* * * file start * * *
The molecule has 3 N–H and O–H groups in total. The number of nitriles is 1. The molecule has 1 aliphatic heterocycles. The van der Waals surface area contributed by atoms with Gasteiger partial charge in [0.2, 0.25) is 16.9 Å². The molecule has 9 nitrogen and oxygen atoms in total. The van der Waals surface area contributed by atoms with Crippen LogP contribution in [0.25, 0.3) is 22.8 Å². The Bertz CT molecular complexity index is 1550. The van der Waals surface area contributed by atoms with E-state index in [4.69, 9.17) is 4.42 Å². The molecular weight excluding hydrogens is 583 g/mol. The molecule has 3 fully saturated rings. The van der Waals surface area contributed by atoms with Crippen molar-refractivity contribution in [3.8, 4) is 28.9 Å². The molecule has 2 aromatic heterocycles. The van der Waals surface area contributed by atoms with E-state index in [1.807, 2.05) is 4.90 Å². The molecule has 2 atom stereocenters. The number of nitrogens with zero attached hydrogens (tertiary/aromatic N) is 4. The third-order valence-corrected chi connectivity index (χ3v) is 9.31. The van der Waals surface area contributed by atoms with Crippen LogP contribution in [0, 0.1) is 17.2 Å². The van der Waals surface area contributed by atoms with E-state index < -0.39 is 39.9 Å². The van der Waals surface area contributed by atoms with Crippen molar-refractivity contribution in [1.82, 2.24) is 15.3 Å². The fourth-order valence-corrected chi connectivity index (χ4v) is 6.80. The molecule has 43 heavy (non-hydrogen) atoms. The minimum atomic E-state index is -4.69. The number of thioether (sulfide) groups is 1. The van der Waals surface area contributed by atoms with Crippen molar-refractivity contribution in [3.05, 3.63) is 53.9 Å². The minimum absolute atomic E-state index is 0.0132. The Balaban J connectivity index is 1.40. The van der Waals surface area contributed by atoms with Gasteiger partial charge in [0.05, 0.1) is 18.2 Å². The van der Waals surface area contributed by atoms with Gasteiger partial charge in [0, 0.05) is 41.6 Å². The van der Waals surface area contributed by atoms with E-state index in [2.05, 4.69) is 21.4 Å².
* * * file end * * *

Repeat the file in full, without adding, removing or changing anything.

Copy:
The molecule has 3 N–H and O–H groups in total. The number of nitriles is 1. The molecule has 1 aliphatic heterocycles. The van der Waals surface area contributed by atoms with Gasteiger partial charge in [0.2, 0.25) is 16.9 Å². The molecule has 9 nitrogen and oxygen atoms in total. The van der Waals surface area contributed by atoms with Crippen LogP contribution in [0.25, 0.3) is 22.8 Å². The Bertz CT molecular complexity index is 1550. The van der Waals surface area contributed by atoms with E-state index in [4.69, 9.17) is 4.42 Å². The molecular weight excluding hydrogens is 583 g/mol. The molecule has 3 fully saturated rings. The van der Waals surface area contributed by atoms with Crippen molar-refractivity contribution in [3.8, 4) is 28.9 Å². The molecule has 2 aromatic heterocycles. The van der Waals surface area contributed by atoms with E-state index in [1.807, 2.05) is 4.90 Å². The molecule has 2 atom stereocenters. The number of nitrogens with zero attached hydrogens (tertiary/aromatic N) is 4. The third-order valence-corrected chi connectivity index (χ3v) is 9.31. The van der Waals surface area contributed by atoms with Crippen LogP contribution in [0, 0.1) is 17.2 Å². The van der Waals surface area contributed by atoms with E-state index < -0.39 is 39.9 Å². The van der Waals surface area contributed by atoms with Crippen molar-refractivity contribution in [1.82, 2.24) is 15.3 Å². The fourth-order valence-corrected chi connectivity index (χ4v) is 6.80. The molecule has 43 heavy (non-hydrogen) atoms. The minimum atomic E-state index is -4.69. The number of thioether (sulfide) groups is 1. The van der Waals surface area contributed by atoms with Crippen molar-refractivity contribution in [3.05, 3.63) is 53.9 Å². The minimum absolute atomic E-state index is 0.0132. The Balaban J connectivity index is 1.40. The van der Waals surface area contributed by atoms with Gasteiger partial charge in [0.05, 0.1) is 18.2 Å². The van der Waals surface area contributed by atoms with Gasteiger partial charge in [0, 0.05) is 41.6 Å². The van der Waals surface area contributed by atoms with E-state index in [2.05, 4.69) is 21.4 Å².